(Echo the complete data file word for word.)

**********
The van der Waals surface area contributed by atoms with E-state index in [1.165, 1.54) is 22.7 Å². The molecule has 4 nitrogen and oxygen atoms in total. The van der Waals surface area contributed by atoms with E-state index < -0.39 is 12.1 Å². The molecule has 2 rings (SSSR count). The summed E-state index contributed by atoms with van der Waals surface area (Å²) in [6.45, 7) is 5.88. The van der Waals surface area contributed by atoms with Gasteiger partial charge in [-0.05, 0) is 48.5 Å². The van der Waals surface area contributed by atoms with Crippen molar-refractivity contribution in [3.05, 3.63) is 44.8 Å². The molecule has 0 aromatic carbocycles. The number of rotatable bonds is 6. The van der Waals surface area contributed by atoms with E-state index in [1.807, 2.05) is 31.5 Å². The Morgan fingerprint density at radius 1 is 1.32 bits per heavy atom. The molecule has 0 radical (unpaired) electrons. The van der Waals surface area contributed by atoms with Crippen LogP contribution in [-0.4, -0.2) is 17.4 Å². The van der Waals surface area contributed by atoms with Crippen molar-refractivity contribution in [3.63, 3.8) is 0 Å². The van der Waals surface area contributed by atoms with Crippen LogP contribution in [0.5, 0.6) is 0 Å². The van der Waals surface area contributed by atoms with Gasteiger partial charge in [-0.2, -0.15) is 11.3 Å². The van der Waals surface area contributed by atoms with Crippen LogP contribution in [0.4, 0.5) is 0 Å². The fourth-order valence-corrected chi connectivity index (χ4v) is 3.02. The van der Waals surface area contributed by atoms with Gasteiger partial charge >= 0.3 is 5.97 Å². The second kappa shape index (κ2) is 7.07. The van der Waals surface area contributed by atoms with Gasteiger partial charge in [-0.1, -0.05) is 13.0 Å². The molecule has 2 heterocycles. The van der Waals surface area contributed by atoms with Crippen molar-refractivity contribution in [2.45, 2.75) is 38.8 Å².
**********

The van der Waals surface area contributed by atoms with E-state index in [1.165, 1.54) is 22.7 Å². The molecule has 4 nitrogen and oxygen atoms in total. The van der Waals surface area contributed by atoms with E-state index < -0.39 is 12.1 Å². The molecule has 2 rings (SSSR count). The summed E-state index contributed by atoms with van der Waals surface area (Å²) in [6.45, 7) is 5.88. The van der Waals surface area contributed by atoms with Gasteiger partial charge in [-0.05, 0) is 48.5 Å². The van der Waals surface area contributed by atoms with Crippen molar-refractivity contribution in [3.05, 3.63) is 44.8 Å². The molecule has 0 aromatic carbocycles. The number of rotatable bonds is 6. The van der Waals surface area contributed by atoms with E-state index in [1.807, 2.05) is 31.5 Å². The Morgan fingerprint density at radius 1 is 1.32 bits per heavy atom. The molecule has 0 radical (unpaired) electrons. The van der Waals surface area contributed by atoms with Crippen LogP contribution in [-0.4, -0.2) is 17.4 Å². The van der Waals surface area contributed by atoms with Crippen molar-refractivity contribution in [3.63, 3.8) is 0 Å². The van der Waals surface area contributed by atoms with Crippen LogP contribution in [0.5, 0.6) is 0 Å². The van der Waals surface area contributed by atoms with Gasteiger partial charge in [-0.2, -0.15) is 11.3 Å². The van der Waals surface area contributed by atoms with Crippen LogP contribution in [0.4, 0.5) is 0 Å². The fourth-order valence-corrected chi connectivity index (χ4v) is 3.02. The van der Waals surface area contributed by atoms with Gasteiger partial charge >= 0.3 is 5.97 Å². The second kappa shape index (κ2) is 7.07. The van der Waals surface area contributed by atoms with Gasteiger partial charge in [-0.1, -0.05) is 13.0 Å². The molecule has 2 heterocycles. The van der Waals surface area contributed by atoms with Crippen molar-refractivity contribution in [2.45, 2.75) is 38.8 Å².